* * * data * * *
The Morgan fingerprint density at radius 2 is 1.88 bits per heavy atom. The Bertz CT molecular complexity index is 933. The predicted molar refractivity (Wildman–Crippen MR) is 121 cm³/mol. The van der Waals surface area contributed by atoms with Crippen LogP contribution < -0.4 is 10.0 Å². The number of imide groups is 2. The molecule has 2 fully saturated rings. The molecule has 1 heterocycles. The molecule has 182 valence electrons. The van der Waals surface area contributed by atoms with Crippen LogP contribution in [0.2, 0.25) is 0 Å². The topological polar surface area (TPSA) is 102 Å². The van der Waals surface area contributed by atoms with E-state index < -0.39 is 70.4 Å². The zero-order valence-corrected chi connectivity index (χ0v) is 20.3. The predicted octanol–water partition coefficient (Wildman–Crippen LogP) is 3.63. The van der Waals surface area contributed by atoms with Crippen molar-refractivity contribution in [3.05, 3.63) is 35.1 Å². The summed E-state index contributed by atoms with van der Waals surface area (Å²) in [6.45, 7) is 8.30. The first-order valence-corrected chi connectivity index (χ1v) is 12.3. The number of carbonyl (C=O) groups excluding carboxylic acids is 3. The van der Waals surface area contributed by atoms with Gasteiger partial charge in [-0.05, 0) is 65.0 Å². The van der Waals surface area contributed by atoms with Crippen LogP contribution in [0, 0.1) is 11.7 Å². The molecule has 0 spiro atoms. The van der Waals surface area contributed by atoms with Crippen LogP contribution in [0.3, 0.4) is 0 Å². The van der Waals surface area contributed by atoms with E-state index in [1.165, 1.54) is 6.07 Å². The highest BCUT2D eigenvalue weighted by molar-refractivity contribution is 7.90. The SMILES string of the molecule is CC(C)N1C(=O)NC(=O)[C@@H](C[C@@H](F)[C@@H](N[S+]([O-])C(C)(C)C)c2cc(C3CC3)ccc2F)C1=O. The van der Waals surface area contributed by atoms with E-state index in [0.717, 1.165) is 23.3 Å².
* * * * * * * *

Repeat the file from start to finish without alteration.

The Morgan fingerprint density at radius 2 is 1.88 bits per heavy atom. The Bertz CT molecular complexity index is 933. The predicted molar refractivity (Wildman–Crippen MR) is 121 cm³/mol. The van der Waals surface area contributed by atoms with Crippen LogP contribution < -0.4 is 10.0 Å². The number of imide groups is 2. The molecule has 2 fully saturated rings. The molecule has 1 heterocycles. The molecule has 182 valence electrons. The van der Waals surface area contributed by atoms with Crippen LogP contribution in [0.2, 0.25) is 0 Å². The topological polar surface area (TPSA) is 102 Å². The van der Waals surface area contributed by atoms with E-state index < -0.39 is 70.4 Å². The zero-order valence-corrected chi connectivity index (χ0v) is 20.3. The predicted octanol–water partition coefficient (Wildman–Crippen LogP) is 3.63. The van der Waals surface area contributed by atoms with Crippen molar-refractivity contribution in [3.05, 3.63) is 35.1 Å². The summed E-state index contributed by atoms with van der Waals surface area (Å²) in [6.45, 7) is 8.30. The first-order valence-corrected chi connectivity index (χ1v) is 12.3. The number of carbonyl (C=O) groups excluding carboxylic acids is 3. The van der Waals surface area contributed by atoms with Gasteiger partial charge in [-0.05, 0) is 65.0 Å². The van der Waals surface area contributed by atoms with Crippen LogP contribution in [0, 0.1) is 11.7 Å². The molecule has 0 spiro atoms. The van der Waals surface area contributed by atoms with Crippen LogP contribution in [0.3, 0.4) is 0 Å². The van der Waals surface area contributed by atoms with E-state index in [1.165, 1.54) is 6.07 Å². The highest BCUT2D eigenvalue weighted by molar-refractivity contribution is 7.90. The SMILES string of the molecule is CC(C)N1C(=O)NC(=O)[C@@H](C[C@@H](F)[C@@H](N[S+]([O-])C(C)(C)C)c2cc(C3CC3)ccc2F)C1=O. The van der Waals surface area contributed by atoms with E-state index in [0.717, 1.165) is 23.3 Å².